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The National Institute for Health Research Applied Research Collaborations (NIHR ARCs) have secured £13.125 million to develop key research programmes over the next three years.
The NIHR, the nation’s largest funder of health and care research, invited proposals from the 15 newly formed NIHR ARCs to lead applied research in national priority areas to help solve the most pressing issues facing health and social care today. ARCs are collaborations between universities, health and social care providers, commissioners, charities and local authorities.
Successful ARCs have been awarded £1.875 million to lead a consortium of ARCs working with patients and service users to develop better...Read more
More than 90 per cent of shoulder replacement implants last more than ten years, according to the largest study of its kind.
The study, led by the University of Exeter and NIHR PenARC and published in The Lancet Rheumatology examined data on nearly 18,000 people who have had shoulder replacements, an increasingly common procedure.
The study found that at ten years, more than 90 per cent of shoulder replacements were still working well, and that patients continued to report that the operation had benefitted them.
Jon Evans, Orthopaedic Registrar and NIHR Clinical Lecturer at the University of Exeter Medical School, who led the...Read more
PenARC and colleagues from ARC Yorkshire and Humber have been awarded £1.85 million from the National Institute of Health Research (NIHR) to lead a national collaboration to develop a research programme in Children’s Health and Maternity.
The aim of the funding is to use evidence to improve health outcomes in childhood and maternal health across the country, working with service users, charities and professional groups to identify key areas where evidence can help to improve public health and services in health and social care.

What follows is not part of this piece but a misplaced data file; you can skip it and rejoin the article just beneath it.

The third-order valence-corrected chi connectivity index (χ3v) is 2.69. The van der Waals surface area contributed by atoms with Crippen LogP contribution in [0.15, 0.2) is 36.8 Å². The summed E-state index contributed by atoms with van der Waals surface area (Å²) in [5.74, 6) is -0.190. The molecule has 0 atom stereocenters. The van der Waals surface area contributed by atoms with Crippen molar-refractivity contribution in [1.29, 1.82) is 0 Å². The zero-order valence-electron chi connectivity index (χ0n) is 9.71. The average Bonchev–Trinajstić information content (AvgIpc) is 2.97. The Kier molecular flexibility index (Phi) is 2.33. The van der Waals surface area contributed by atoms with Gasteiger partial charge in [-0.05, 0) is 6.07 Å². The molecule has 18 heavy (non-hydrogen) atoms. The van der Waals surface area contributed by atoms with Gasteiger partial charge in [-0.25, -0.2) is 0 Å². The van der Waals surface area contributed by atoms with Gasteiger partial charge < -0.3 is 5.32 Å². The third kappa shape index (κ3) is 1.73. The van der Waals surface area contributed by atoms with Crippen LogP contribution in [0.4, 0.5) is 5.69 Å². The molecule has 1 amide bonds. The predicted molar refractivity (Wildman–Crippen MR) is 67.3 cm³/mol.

PenARC Director Professor Stuart Logan said:
“I am delighted to be part of this successful collaboration, which will be tackling some...Read more
Domestic violence and abuse is devastating and impacts the whole family, not just the person who is the focus of the abuse. But children can often be hidden victims or fail to get appropriate support. Research shows that only half of children affected by domestic violence and abuse are known to social services and only 42 per cent receive support from a specialist abuse service. The National Institute for Health Research (NIHR) in the South West is driving forward ground-breaking research to understand the experiences and needs of children affected by domestic violence and abuse and looking at innovative ways...Read more
Pioneering work by Professor Martin James, a senior NHS clinician for stroke services in Exeter and a team of researchers at the University of Exeter Medical School, including PenCLAHRC’s operational research team, PenCHORD, has been incorporated in proposals to improve stroke care for patients in Northern Ireland.
Every year, there are almost 3,000 stroke-related hospital admissions in Northern Ireland and more than 1,000 people die from stroke. Stroke services in Northern Ireland, as with other parts of the UK, struggle to meet national standards in a number of areas.
NHS Guidelines in England recommend that when reconfiguring stroke services, patients should ideally...Read more